Would You Rather Be Younger, Thinner, Richer, or Smarter?

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Guess which answer was picked by nearly half of people in a recent survey. Also: four other pressing questions every smart consumer should ponder.
So, would you rather be younger, thinner, richer, or smarter? According to a Harris Interactive survey, 43% of the people answering that title question said they’d want to be richer. The next-highest group (21%) said they’d like to be thinner, followed by those answering smarter (14%), and younger (12%). And 9% of those surveyed are apparently quite content individuals, answering that they wouldn’t want to be any of those things. Showoffs.

But who wouldn’t want to be smarter? If you were smarter, in theory you’d have a better chance of being richer—though, as a recent study showed, being richer does not mean you’ll be happier. On to the next questions, including a trio of food-related issues.

Are farmers markets really more expensive than supermarkets? An ongoing price-comparison study cited in a Mint.com post supplies the frustrating-but-honest answer: sometimes yes, sometimes no. Yes, in many instances, produce is more expensive at farmers markets. But no, when it comes to organic foods, farmers markets are often comparable and sometimes cheaper than retail counterparts. Overall:

prices for organic produce at the farmers market are, on average, lower than regular supermarket prices and about the same as natural foods store prices.

Do more expensive, name-brand foods taste better than the store-brand counterparts?
For the most part, no, says Consumer Reports, which conducted a big series of blind taste tests. So buying generic can be an easy way to knock 30% off your grocery bill, without sacrificing taste.

Is snacking a way to save, or a way to splurge? The WSJ reports that more than half of Americans (56%) said they ate three or more snacks every day in 2008—up from 42% at the beginning of the ’00s, and up from just 11% in the late 1970s. What’s up with all the snacking nowadays? Like so many things, the answer seems to come down to time and money:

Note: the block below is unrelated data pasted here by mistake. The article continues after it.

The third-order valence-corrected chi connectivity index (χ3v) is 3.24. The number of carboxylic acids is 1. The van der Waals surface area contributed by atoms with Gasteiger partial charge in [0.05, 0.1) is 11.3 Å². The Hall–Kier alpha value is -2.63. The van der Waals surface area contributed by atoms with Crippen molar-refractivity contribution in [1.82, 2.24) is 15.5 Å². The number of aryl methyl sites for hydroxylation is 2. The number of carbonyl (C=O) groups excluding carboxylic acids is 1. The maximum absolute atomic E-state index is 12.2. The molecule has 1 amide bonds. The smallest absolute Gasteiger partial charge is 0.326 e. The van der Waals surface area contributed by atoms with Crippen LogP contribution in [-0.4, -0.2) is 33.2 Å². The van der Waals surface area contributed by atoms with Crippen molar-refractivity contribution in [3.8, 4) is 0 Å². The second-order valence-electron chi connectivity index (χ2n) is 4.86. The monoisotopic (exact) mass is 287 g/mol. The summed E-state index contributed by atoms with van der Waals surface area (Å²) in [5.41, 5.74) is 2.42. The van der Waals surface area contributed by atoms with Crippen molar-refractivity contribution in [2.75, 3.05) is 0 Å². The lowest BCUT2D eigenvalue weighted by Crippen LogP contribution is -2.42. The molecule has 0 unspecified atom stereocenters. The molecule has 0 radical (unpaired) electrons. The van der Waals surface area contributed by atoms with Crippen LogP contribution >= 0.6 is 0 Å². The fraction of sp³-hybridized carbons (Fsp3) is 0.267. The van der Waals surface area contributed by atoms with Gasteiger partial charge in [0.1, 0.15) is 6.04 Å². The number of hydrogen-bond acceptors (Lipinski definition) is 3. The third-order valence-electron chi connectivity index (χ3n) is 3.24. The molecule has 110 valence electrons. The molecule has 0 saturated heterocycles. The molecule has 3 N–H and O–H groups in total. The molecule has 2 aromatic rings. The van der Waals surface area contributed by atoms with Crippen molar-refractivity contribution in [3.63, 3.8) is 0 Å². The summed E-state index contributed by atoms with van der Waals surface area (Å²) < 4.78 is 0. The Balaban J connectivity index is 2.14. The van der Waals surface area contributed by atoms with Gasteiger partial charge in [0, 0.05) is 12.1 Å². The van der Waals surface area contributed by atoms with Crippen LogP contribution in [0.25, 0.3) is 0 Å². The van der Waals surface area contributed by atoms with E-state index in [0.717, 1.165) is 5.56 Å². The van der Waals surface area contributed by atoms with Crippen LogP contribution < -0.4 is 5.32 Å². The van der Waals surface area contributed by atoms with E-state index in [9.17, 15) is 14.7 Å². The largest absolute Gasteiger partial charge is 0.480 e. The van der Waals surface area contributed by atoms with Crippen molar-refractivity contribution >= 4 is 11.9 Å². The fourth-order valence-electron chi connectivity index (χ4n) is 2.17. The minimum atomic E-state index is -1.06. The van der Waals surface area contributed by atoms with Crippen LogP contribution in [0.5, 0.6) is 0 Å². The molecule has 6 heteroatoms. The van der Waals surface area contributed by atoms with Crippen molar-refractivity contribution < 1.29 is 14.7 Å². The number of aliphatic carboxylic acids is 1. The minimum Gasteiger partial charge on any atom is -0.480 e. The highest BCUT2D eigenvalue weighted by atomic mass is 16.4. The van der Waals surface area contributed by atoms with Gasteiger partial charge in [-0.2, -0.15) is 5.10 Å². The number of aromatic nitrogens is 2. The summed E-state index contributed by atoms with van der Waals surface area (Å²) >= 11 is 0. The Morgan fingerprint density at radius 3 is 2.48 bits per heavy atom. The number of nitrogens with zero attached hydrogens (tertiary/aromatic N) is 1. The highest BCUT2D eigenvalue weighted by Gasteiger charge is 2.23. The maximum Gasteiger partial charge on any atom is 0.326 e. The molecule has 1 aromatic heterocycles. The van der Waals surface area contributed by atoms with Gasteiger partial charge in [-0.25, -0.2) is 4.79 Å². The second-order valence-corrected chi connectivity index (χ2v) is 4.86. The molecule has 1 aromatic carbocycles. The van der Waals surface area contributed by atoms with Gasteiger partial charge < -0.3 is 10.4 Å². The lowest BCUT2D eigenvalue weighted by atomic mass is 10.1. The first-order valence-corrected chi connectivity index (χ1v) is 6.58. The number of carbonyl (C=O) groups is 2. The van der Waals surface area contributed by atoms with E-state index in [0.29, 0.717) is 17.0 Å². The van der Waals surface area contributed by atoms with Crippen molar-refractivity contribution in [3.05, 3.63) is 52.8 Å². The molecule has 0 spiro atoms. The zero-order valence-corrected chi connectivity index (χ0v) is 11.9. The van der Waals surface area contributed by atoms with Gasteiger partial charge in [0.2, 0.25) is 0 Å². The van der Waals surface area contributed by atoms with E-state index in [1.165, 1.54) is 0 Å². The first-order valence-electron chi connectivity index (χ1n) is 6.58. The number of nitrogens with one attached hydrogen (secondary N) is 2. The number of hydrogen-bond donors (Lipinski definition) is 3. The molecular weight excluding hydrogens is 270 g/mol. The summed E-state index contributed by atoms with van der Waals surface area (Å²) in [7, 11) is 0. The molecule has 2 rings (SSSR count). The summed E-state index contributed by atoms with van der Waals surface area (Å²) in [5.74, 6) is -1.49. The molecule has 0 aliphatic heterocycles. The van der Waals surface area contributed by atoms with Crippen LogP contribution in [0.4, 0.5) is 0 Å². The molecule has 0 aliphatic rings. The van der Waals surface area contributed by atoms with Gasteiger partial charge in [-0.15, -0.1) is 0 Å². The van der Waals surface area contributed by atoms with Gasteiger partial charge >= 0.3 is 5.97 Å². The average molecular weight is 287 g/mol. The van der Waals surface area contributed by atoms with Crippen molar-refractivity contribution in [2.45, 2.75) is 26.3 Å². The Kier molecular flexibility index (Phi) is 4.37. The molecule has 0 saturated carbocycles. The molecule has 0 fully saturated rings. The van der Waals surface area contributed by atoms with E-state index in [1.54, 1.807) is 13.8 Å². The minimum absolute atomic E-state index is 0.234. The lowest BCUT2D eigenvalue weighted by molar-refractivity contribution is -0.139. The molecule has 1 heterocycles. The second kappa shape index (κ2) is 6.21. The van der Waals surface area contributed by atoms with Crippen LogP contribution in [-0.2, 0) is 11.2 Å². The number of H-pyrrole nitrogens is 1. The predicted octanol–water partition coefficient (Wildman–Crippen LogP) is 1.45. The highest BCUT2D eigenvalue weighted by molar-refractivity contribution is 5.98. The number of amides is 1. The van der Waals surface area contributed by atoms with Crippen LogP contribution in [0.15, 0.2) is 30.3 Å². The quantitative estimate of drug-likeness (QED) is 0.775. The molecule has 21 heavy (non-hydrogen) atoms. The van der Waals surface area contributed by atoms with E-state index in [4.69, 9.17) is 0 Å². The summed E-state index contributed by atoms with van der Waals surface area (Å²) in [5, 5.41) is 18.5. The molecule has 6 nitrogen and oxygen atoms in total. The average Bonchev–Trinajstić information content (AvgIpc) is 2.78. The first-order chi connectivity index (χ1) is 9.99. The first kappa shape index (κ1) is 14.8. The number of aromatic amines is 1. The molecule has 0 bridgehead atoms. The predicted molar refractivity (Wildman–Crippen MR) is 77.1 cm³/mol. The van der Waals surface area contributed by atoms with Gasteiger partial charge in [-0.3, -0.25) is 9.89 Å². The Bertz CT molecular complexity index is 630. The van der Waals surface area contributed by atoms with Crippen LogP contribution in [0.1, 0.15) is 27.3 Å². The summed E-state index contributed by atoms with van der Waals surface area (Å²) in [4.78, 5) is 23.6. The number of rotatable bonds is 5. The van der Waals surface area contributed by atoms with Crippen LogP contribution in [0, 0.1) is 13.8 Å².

Snacking has been on the rise in the U.S. for decades. But this new noshing obsession is surging as people grow ever shorter on time. Some consumers are also turning to snack items—which can cost half of the full-size version—to save money. But that only works if you stop at one.

What money advice are you sick of hearing about? The folks at WiseBread are inviting readers to vent on the topic. And thus far at least, nobody is griping about reminders that wealth not equaling happiness, or that store-brand foods are cheaper and taste as good as national brands (though I’m sure people are plenty sick of hearing about some of the things I’ve written about again and again).

Base on the comments, most people are tired of hearing about goals that are obviously good and worthy of aspiring to, but that are difficult to achieve in the real world—such as paying yourself first, building up retirement and emergency funds, paying off your debt, and spending less than you earn.

These are simple, sensible tips. The problem is that, in the same way that wealth does not equal happiness, simple does not equate to easy.